A couple of weeks ago, in my post about the The Five Love Languages by Gary Chapman, the very beautiful Nadine Fawell suggested that I might like the book, "Whom Not To Marry," by Father Pat Connor. I have to admit that at first I was a bit hesitant - a book written by a man of the cloth seems a bit odd to me. But, if I've learned anything from the great author, Robert Fulghum (a Unitarian minister), it's that we can all relate to the "human" experience, regardless of our background or life situation.
Whom Not To Marry is clearly targeted at women; not only does Connor frame the entire book in terms of finding the right "man" or "husband," he explicitly introduces the book as guide for women. But, this did not deter me; I figure it's his job to write the book and it's my job to find a way to extract value from his teachings. Besides, going into any relationship with the preconceived notion that men and women have different needs based solely on their gender is already a failure of mindset.
Father Pat Connor writes with a gentle, familiar tone that makes the book an easy read. As far as content goes, however, there is not too much here that hasn't been covered many times over. But, as typically happens, hearing a fresh perspective on any topic gets you to think about a subject matter in a new light.
For example, one activity that I found very challenging was trying to define "Marriage" in 25 words or less. Marriage is most definitely a bond that I would like to enter into one day; however, feeling strongly about something does not in any way presuppose one's ability to articulate the reasons behind such a feeling. Getting my definition of marriage down to 25 words took me a few good number of attempts, but here is what I came up with:
Marriage is ... the promise of love between two people and the explicit commitment to work to maintain that love no matter what obstacles life may bring.
Even this definition leaves me wanting more - 2 to 3 pages more in fact. But that's what was so interesting about the challenge; verbosity, to some degree, masks one's inability to articulate their own thoughts, which is, again to some degree, a sign that one has no idea how they really feel. For me, any activity that requires a deeper exploration of my own thoughts and desires is something worth doing.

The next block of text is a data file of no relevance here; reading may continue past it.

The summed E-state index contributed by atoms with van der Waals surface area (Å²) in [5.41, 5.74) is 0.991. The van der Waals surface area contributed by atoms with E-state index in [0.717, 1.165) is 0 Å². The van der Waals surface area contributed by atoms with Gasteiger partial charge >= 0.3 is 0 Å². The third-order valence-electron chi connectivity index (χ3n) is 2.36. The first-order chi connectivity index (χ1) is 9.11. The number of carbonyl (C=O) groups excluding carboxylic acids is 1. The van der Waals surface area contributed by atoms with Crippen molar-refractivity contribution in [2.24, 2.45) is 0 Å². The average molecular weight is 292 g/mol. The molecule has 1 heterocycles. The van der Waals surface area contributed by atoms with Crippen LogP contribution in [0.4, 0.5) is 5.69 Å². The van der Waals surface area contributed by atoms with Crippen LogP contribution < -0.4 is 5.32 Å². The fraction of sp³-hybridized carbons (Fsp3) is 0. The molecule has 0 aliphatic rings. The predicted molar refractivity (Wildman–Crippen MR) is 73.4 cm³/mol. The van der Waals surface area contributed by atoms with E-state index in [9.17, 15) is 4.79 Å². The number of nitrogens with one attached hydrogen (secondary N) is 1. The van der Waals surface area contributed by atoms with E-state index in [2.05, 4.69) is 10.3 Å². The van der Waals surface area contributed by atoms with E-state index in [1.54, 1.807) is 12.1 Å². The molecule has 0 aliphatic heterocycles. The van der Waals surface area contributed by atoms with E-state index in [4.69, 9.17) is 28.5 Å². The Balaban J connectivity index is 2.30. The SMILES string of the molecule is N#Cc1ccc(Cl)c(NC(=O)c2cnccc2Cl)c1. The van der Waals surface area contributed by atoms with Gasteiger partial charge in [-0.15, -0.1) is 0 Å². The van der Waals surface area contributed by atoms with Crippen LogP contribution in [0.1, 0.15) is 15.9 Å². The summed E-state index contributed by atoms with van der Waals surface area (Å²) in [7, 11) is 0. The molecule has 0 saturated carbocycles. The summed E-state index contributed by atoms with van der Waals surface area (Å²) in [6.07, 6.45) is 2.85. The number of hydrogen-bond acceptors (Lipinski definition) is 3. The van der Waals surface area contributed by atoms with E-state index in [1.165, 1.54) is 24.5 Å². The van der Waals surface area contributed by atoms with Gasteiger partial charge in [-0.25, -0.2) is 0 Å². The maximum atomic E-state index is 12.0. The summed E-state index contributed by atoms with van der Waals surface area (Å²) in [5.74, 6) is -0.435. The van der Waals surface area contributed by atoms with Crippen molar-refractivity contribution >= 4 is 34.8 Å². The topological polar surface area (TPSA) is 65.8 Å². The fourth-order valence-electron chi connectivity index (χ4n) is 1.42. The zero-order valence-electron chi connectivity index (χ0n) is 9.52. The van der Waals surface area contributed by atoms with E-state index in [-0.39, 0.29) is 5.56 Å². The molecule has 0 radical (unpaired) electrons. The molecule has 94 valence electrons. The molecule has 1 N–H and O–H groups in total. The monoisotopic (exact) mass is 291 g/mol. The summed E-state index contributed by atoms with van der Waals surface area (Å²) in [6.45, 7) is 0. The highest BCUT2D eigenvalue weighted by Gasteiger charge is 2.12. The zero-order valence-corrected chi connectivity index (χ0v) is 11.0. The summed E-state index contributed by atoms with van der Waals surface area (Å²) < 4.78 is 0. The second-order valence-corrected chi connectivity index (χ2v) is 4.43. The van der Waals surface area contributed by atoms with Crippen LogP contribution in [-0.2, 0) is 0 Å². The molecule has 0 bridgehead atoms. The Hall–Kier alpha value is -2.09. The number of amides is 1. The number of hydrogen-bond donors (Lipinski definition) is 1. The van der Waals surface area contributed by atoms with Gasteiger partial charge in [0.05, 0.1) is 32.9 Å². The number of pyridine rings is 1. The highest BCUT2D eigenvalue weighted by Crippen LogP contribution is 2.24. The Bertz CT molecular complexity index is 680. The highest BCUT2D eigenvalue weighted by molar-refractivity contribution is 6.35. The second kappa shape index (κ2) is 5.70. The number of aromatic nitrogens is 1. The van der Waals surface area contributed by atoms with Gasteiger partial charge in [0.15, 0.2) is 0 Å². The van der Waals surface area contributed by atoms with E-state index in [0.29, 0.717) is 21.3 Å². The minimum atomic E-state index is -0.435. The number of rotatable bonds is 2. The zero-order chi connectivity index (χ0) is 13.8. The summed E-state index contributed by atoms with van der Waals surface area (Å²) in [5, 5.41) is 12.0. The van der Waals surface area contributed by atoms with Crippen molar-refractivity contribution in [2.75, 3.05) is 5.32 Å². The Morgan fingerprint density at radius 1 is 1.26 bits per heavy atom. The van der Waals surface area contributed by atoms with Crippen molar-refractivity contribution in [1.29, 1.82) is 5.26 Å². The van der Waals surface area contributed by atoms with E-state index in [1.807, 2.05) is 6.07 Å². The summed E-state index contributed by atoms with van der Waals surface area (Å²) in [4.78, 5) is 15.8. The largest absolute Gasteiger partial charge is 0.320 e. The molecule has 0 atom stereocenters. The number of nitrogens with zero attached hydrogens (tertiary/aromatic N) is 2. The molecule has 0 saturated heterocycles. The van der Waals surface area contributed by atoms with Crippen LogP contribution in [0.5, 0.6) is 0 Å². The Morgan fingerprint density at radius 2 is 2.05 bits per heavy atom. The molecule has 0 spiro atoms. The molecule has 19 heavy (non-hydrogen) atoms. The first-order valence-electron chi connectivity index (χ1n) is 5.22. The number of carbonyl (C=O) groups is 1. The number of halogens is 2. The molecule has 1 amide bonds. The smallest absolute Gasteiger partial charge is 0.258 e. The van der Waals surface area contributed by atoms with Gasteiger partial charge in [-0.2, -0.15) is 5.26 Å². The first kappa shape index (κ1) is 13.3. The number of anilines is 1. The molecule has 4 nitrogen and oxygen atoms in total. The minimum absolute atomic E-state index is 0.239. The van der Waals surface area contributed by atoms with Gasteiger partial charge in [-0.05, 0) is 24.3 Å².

Along the lines of commitment, another topic that I thought Connor discussed in a thought-provoking way was that of "soul mates." Connor insists that not only does everyone have a soul mate, we all have many soul mates. In fact, he suggested that while you are married to one soul mate, chances are likely that you'll meet several of your other soul mates in passing. Which soul mate you end up marrying is a choice left up to you. And, once married, it necessarily become your responsibility to remember that the soul mate you are with is more important than the one you meet in your postnuptial life.
This line of thinking reminded me of my college days. As a Freshman in school, I distinctly remember seeing a movie in which a happy couple broke up such that one of them (probably the guy) could enter into another relationship with his newly-found "true love." At the time, I was very conflicted about the movie and how I felt about the plot line. On the one hand, I thought it was horrible that the happy couple had to break up; but, on the other hand, I thought it would be crazy for someone to pass up their "true love" purely for the sake of one's feelings. After all, why would one person's pain be held as more important than one person's opportunity for life-long happiness?
I think the mental turmoil that I experienced, with regard to that situation, came from a narrow-minded belief that there is only one person who can completely compliment us in this life. When you have that outlook, passing up a love will always feel like the ultimate sacrifice. But, if you take Connor's point of view as fact, which I am more than happy to do, passing up love is not a sacrifice; rather, it is an investment in the love you already have and the promise of the love that you will continue to experience.
While the book is about marriage (and whom not to marry), many of the concepts can be used in the platonic world as well. Once such piece of advice that I found to be simply awesome was the acronym, THINK. As in, "think" before you speak. THINK stands for:
T - Is it truthful?
H - Is it helpful?
I - Is it inspiring?
N - Is it necessary?
K - Is it kind?
There is something about this that is just so profound in its clarity. To me, this five-letter acronym isn't just a reminder of how to communicate; it is a standard of interaction for which we should all strive. And, the fact that it spells out, "think," is just all the more serendipitous as it reminds us that our actions should always be a conscious, deliberate effort to put our best foot forward.
There are a number of other discussions in the book that I really enjoyed; for example, Father Connor recommends an engagement period of no less than one year. He aslo recommends that you should never marry a man (or woman) who is not willing to make the same sacrifices that he demands of you. This is a particularly provocative statement especially when you get into some of the more archaic and fundamentalist points of view in which women are explicitly subjugated by their mates. A lot of the topics that Connor covers are familiar; but, I truly enjoyed the new way in which he was able to get me to think.